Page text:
For the most part the Germanic tribes of the early Roman Empire period were not known for their horsemanship. Most warriors fought on foot and when cavalry was employed it used fairly unsophisticated tactics and was often supported by light infantry. Nevertheless they were a part of some German armies and this is the first set to depict them.
The usual dress of a German, whether in battle or not, was a tunic with trousers and boots, plus a cloak if the weather warranted it. On the whole that is what we find in this set, although some warriors are bare-chested. Many wear cloaks, which is OK except that these are all very short – barely reaching the waist – which while sometimes illustrated would surely not be the norm and therefore much too common here. One man wears some sort of mail armour, and he also wears a helmet, marking him out as particularly wealthy and high status – quite possibly a chieftain. Having only one such figure in the set is reasonable as he could be used as a commander. However the biggest surprise is that no less than one third of the figures wear animal pelts much in the style of the republican velites of Rome’s past. Undoubtedly Germans wore animal skins and furs in cold weather, but these are not coats but simply draped down the back with the animal head worn as a hood. Since they are not for warmth we must assume they were worn as some kind of magic (to obtain the characteristics of the animal for example), but we can find no evidence of this practice, and must therefore consider these to be totally incorrect.
The spear, javelin and axe would have been the main armament of these men during the early Empire and that is properly reflected here. Most carry a shield, the design and shape of which vary but all look reasonable. The poses are a fairly standard lot although we did wonder about the last figure in the first row, who is holding his shield in front of his face and must therefore be defending himself from some mounted foe. The several ring-hand poses help to widen the selection but on the whole these are quite flat poses although still quite useable.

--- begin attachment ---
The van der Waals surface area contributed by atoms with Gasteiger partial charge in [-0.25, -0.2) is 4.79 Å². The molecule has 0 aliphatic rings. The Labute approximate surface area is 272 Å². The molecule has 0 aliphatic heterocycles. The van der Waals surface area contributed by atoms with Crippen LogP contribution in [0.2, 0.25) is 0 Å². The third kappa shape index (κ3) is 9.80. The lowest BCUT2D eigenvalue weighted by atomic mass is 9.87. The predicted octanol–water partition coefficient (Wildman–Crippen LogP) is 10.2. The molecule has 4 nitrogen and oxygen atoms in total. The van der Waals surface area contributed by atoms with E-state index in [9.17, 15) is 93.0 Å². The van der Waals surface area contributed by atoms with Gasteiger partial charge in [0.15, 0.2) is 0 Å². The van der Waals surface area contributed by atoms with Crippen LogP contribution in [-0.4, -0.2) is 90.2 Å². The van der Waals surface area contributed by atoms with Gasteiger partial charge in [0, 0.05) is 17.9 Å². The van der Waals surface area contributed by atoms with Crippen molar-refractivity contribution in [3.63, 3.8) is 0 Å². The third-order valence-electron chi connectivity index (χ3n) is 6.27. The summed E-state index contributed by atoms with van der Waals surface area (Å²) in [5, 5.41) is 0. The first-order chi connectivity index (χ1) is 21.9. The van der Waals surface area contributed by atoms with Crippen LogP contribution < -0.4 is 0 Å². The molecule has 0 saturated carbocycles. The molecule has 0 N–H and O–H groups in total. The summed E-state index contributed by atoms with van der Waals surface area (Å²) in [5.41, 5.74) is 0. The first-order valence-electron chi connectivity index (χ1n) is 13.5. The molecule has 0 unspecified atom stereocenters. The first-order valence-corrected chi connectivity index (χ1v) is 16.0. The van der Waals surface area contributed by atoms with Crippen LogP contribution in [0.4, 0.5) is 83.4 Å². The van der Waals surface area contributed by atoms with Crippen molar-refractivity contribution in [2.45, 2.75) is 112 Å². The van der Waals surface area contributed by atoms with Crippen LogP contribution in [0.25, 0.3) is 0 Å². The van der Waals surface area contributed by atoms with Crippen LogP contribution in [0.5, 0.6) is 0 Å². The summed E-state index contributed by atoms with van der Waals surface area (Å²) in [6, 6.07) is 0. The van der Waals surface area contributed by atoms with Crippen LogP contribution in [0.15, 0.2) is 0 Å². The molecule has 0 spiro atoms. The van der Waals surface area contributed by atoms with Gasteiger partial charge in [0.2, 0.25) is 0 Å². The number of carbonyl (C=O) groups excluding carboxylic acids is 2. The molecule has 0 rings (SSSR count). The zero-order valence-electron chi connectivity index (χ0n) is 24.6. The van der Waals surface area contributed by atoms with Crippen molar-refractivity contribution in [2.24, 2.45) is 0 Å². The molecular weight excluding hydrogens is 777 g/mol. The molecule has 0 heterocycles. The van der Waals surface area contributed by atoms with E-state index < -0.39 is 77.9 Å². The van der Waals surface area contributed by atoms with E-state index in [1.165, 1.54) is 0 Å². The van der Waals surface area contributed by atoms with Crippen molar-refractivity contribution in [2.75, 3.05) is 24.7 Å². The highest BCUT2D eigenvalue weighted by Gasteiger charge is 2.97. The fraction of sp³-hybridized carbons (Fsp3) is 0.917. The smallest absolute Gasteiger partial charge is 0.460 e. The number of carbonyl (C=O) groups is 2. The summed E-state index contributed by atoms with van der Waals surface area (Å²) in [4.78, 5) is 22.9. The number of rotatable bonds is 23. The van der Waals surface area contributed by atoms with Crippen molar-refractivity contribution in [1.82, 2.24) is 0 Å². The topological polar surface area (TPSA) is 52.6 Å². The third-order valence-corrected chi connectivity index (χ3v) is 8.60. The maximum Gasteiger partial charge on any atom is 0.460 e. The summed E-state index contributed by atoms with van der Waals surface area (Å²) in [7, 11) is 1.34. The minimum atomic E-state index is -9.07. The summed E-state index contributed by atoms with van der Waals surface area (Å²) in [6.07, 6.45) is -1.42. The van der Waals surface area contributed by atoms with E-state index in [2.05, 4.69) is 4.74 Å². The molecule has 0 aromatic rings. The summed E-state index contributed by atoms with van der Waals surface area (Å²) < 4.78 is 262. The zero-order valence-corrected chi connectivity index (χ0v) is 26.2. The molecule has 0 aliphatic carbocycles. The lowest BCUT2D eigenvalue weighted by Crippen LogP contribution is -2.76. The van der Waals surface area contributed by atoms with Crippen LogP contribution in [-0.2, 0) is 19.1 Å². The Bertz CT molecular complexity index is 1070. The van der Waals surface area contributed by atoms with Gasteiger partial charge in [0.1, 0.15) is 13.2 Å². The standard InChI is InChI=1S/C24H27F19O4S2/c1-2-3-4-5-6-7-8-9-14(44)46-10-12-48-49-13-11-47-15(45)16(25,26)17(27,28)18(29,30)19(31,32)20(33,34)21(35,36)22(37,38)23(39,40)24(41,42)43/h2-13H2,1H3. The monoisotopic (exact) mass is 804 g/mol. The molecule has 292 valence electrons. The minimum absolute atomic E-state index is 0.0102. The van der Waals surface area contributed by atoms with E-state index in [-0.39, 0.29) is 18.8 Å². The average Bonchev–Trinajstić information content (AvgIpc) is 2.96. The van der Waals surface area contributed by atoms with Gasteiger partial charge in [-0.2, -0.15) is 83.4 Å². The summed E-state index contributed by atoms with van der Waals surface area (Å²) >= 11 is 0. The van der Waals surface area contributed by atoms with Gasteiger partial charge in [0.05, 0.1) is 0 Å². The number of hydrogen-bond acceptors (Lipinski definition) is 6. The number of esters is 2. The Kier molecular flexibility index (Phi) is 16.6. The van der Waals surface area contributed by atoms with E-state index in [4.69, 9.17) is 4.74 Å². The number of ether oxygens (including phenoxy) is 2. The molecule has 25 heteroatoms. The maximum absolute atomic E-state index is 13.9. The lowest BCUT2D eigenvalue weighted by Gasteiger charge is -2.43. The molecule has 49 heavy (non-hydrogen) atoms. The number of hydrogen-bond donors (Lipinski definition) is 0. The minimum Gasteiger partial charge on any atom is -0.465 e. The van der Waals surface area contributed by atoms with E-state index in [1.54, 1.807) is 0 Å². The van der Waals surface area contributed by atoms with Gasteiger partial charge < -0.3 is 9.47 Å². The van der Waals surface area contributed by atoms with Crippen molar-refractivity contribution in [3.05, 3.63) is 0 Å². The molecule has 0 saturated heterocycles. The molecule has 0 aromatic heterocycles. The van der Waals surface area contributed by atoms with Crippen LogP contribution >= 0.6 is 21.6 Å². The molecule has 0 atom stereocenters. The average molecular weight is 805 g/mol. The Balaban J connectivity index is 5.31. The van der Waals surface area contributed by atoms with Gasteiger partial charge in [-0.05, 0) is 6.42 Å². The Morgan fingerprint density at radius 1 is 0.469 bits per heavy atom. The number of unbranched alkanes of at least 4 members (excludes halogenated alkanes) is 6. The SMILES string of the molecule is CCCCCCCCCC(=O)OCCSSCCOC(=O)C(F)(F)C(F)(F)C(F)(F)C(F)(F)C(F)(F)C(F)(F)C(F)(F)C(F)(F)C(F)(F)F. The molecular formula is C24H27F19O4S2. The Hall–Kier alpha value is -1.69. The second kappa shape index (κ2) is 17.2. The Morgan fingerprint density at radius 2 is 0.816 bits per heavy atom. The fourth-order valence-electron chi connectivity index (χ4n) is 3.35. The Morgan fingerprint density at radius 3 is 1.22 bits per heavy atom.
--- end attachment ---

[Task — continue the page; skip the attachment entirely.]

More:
As with many ancient sets fine detail is not an issue here, but the general style of sculpting is adequate if basic. Faces are pretty good and the hair is too, while one figure seems to have some tattooing on his body, which is a nice touch if not really necessary (if you want tattooed figures then just paint them!). The separate weapons fit the ring hands well and there is little flash or other excess plastic, while the figures fit their horses well although they are a bit tight in some cases.
The horses, which were described at the time as small and ugly, are a fair selection but as with the riders it is quite wrong to accept that so many animal skins were used as saddle cloths. What evidence there is suggests a simply blanket served this purpose, although it is interesting to note that the illustration Strelets used for their box shows bare-back riders. One horse has a reasonable blanket, but one has a proper saddle and full harness with decoration, which again is very unlikely for a Germanic tribe, where saddles are thought to have been shunned. Since there is no easy way of avoiding all this inappropriate saddlery it is a very big problem.
The box says these figures are suitable for the whole of the western Empire and beyond, but we would have to disagree. By the later empire the Germans had benefited from more direct contact with Rome and advances in their own technology and prosperity, giving them a less primitive appearance which was captured well in the MiniArt Germanic Warriors set. While half-naked warriors might seem fairly timeless they are far from representative of those later years, so it is only for the early period that these should be considered. Even then the plethora of animal pelts and other accuracy problems makes most of the animals and a third of the figures largely useless, and the set as a whole very poor.